Viral marketing, viral advertising, or marketing buzz are buzzwords referring to marketing techniques that use pre-existing social networks to produce increases in brand awareness or to achieve other marketing objectives (such as product sales) through self-replicating viral processes, analogous to the spread of viruses or computer viruses. It can be delivered by word of mouth or enhanced by the network effects of the Internet. Viral marketing may take the form of video clips, interactive Flash games, advergames, ebooks, brandable software, images, or text messages.

The ultimate goal of marketers interested in creating successful viral marketing programs is to create viral messages that appeal to individuals with high social networking potential (SNP) and that have a high probability of being presented and spread by these individuals and their competitors in their communications with others in a short period of time. Viral Marketing is quite the buzzword right now, but I am surprised how many people I talk to misunderstand the basics of how the process works. The concepts that YouTube is the sole repository of viral videos, or that “it’s all about” being someone’s friend on Facebook are unfortunately common. It is very easy for plugged-in social media experts to forget that there are a bunch of people for whom viral marketing is still a completely foreign concept. It is with this in mind that I have co-authored a short document called “How Does Viral Marketing Work?” There are a couple important things to know about the document: It is an introduction to viral marketing, the first in a series that will get increasingly detailed and insightful.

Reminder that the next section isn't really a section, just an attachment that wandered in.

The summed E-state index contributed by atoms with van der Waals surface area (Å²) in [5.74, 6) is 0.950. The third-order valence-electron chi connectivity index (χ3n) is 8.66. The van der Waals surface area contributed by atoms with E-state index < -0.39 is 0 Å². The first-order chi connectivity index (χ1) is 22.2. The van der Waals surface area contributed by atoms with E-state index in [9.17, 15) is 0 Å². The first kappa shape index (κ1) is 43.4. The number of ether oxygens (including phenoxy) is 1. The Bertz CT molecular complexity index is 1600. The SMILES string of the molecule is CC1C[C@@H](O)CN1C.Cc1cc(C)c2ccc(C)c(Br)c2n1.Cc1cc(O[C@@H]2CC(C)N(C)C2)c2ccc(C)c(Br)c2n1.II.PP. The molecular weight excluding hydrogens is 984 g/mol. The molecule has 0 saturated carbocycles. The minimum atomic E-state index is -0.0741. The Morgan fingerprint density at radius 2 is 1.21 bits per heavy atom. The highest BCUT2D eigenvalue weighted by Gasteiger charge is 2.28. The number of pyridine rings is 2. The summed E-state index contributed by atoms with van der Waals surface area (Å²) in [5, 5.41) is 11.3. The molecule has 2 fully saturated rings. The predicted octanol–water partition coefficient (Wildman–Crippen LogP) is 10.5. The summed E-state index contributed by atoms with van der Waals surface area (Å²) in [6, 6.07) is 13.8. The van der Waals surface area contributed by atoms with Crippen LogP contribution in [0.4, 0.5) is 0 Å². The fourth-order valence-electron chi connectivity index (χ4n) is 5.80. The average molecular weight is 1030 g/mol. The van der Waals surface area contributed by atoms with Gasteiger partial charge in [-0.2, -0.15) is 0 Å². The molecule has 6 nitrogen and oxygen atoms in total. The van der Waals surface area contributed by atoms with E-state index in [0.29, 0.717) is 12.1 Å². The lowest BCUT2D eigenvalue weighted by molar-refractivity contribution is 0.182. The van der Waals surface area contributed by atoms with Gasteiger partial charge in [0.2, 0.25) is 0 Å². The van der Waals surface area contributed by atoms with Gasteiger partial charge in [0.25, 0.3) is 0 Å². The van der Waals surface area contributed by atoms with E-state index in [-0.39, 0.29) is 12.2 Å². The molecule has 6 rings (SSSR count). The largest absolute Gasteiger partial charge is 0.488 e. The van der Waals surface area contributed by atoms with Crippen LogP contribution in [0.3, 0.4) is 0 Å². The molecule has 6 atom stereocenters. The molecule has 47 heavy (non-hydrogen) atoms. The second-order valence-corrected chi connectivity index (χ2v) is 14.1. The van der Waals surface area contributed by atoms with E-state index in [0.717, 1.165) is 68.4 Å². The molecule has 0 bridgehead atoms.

It was created to encourage understanding and discussion of viral marketing, not to talk about services.
By now, I’m sure you’ve already clicked over to the PDF and are joyfully reading about the mechanics of the viral spread. Even for people who think they are already experts, a brush up on the nuts and bolts might not be such a bad thing. Marketers have said to me that sometimes, in the frenzy to create something new and great for a client, they lose site of the fundamentals of the medium. That is: word-of-mouth marketing amplified by the power of the web.

In the discussion of how the web has made word-of-mouth mechanics into a truly viable form of marketing, I also discuss the concept of the “super-participant.” A super-participant is someone like my little blue friend to the left. Super-participants make viral marketing work. Bloggers, popular YouTube users, Social news/bookmarking power-users, they are all super-participants. “…on the internet there are tens on millions of potential super-participants. The web is a fully democratic medium and the constant micro-segmentation of interests and ideas allows for almost anyone to be the “mass media” of their microcosm.”

Again, you need to read & understand more on topics such as:

The Differences Between Viral Marketing and Traditional Marketing
How Not To Use Viral Marketing
The Power of an Engaged Consumer

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